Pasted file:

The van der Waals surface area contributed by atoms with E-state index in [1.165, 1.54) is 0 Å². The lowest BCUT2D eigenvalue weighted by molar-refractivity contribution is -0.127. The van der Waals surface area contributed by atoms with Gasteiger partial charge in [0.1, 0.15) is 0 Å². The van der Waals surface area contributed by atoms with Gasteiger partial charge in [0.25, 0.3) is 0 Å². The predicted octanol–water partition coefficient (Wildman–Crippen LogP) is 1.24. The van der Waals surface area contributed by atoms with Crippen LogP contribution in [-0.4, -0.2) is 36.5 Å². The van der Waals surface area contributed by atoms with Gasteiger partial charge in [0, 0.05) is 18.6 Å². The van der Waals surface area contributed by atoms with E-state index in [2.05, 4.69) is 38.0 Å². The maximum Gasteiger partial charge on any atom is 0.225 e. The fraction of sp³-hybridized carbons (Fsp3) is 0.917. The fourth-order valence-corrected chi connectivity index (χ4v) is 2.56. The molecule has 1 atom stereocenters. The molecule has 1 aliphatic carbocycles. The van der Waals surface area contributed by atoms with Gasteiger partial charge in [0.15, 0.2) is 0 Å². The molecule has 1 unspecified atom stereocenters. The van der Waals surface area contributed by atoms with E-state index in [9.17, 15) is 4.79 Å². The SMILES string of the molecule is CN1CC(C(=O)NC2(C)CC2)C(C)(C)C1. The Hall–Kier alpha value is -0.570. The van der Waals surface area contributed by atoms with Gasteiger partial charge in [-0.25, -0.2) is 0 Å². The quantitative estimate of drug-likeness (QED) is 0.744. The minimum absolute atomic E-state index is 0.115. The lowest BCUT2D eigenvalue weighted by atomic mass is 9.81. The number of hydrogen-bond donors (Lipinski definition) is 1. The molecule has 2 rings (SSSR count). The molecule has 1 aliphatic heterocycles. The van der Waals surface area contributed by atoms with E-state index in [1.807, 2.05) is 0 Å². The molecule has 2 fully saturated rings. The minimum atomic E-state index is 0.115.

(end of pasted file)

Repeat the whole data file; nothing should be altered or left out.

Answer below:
The van der Waals surface area contributed by atoms with E-state index in [1.165, 1.54) is 0 Å². The lowest BCUT2D eigenvalue weighted by molar-refractivity contribution is -0.127. The van der Waals surface area contributed by atoms with Gasteiger partial charge in [0.1, 0.15) is 0 Å². The van der Waals surface area contributed by atoms with Gasteiger partial charge in [0.25, 0.3) is 0 Å². The predicted octanol–water partition coefficient (Wildman–Crippen LogP) is 1.24. The van der Waals surface area contributed by atoms with Crippen LogP contribution in [-0.4, -0.2) is 36.5 Å². The van der Waals surface area contributed by atoms with Gasteiger partial charge in [0, 0.05) is 18.6 Å². The van der Waals surface area contributed by atoms with E-state index in [2.05, 4.69) is 38.0 Å². The maximum Gasteiger partial charge on any atom is 0.225 e. The fraction of sp³-hybridized carbons (Fsp3) is 0.917. The fourth-order valence-corrected chi connectivity index (χ4v) is 2.56. The molecule has 1 atom stereocenters. The molecule has 1 aliphatic carbocycles. The van der Waals surface area contributed by atoms with Gasteiger partial charge in [0.15, 0.2) is 0 Å². The molecule has 1 unspecified atom stereocenters. The van der Waals surface area contributed by atoms with E-state index in [9.17, 15) is 4.79 Å². The SMILES string of the molecule is CN1CC(C(=O)NC2(C)CC2)C(C)(C)C1. The Hall–Kier alpha value is -0.570. The van der Waals surface area contributed by atoms with Gasteiger partial charge in [-0.25, -0.2) is 0 Å². The quantitative estimate of drug-likeness (QED) is 0.744. The minimum absolute atomic E-state index is 0.115. The lowest BCUT2D eigenvalue weighted by atomic mass is 9.81. The number of hydrogen-bond donors (Lipinski definition) is 1. The molecule has 2 rings (SSSR count). The molecule has 1 aliphatic heterocycles. The van der Waals surface area contributed by atoms with E-state index in [1.807, 2.05) is 0 Å². The molecule has 2 fully saturated rings. The minimum atomic E-state index is 0.115.